Joseph’s life isn’t the life of a man who tries to become self-fulfilled at all costs, always seeking to do what suits him, what he likes, or what makes him great. This is the life of a man who denies himself in order to accept God’s will at all times and put it into practice. Joseph knew how to accept life as it came, not as he imagined it or desired it to be — always believing, always trusting, and always loving.
Silvio José Báez, O.C.D.
Auxiliary Bishop, Archdiocese of Managua
Homily for the Third Sunday of Advent
18 December 2020
Translation from the Spanish text is the blogger’s own work product and may not be reproduced without permission.
Featured image: Christ in the Carpenter’s Shop was executed by French artist Trophime Bigot between the years 1600 and 1650. This oil on canvas artwork hangs in the Cumberland bedchamber of Hampton Court Palace, which is located southwest of Central London. The gallery label for this artwork states the following:
Bigot was a Provençal artist, the author of several signed altarpieces for Arles and Aix, who is documented in Rome between 1620 and 1634: he may also have been the creator of a coherent group of Caravaggesque scenes of which this is a fine example. None of this would have concerned the original royal purchaser, whether it was Frederick, Prince of Wales or his son George III, for the work is first recorded in 1819 as ‘G. della Notte. An Old Man and Boy by Lamplight … Very good’. Gherardo della Notte is the Italians’ name for Gerard van Honthorst (1592–1656), who spent some years in Rome (1616–20) immediately before Bigot arrived. Both artists spent their Roman years looking at the work of Caravaggio.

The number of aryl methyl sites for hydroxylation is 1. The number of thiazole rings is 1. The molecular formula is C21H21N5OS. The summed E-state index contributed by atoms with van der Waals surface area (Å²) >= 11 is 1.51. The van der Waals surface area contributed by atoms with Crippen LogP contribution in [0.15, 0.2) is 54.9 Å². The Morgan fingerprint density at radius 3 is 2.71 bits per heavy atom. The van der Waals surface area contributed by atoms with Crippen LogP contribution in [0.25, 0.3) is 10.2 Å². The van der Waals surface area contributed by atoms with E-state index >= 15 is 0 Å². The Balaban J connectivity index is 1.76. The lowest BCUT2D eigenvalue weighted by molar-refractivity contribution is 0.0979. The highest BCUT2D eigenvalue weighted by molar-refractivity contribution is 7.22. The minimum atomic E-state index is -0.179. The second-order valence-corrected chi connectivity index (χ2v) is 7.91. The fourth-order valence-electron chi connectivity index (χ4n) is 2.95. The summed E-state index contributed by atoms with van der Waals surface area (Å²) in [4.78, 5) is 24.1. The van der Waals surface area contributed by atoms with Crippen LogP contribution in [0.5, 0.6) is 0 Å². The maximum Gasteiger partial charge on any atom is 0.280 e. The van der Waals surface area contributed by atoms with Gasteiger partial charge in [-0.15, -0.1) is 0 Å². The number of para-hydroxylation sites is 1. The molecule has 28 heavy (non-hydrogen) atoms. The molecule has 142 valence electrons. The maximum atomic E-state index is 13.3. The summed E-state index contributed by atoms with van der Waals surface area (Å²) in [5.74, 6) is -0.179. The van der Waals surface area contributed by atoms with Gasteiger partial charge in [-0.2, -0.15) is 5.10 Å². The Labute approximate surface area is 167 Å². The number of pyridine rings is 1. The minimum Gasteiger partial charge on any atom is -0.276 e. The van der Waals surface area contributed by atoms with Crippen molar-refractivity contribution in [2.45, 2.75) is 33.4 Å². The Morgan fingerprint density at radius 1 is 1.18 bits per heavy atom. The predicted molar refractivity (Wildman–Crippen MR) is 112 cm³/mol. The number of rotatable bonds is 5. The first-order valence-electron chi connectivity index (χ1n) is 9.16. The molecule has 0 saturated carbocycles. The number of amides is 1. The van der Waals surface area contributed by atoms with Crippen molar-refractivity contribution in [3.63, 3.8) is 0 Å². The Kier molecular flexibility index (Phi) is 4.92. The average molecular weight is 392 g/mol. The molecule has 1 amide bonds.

In the seventeenth and eighteenth centuries Caravaggio wasn’t generally popular. While writers of the day admired his realism, they hated his unvarnished ugliness and disapproved of his habit of masking bad drawing with dark shadows. However there was enough interest in Caravaggesque realism in this period for the work of slightly softer-edged followers to be collected. This painting is a good example of what in the eighteenth century would have been regarded as the acceptable face of Caravaggism, with an old, un-idealised face providing a contrast with a young and beautiful one and with everyday objects providing immediacy. Joseph is seen hacking at a piece of wood with a chisel, which conceals the flame of an oil lamp being filled by the Christ Child. In a way characteristic of Caravaggio, the story has been re-told in contemporary dress and was believed in 1819 to depict merely an ‘Old Man and Boy’. Of course it is much more than this, as Bigot has made it seem that the Christ Child is the source of the light, not the hidden flame, reminding us that He is the ‘Light of the World’.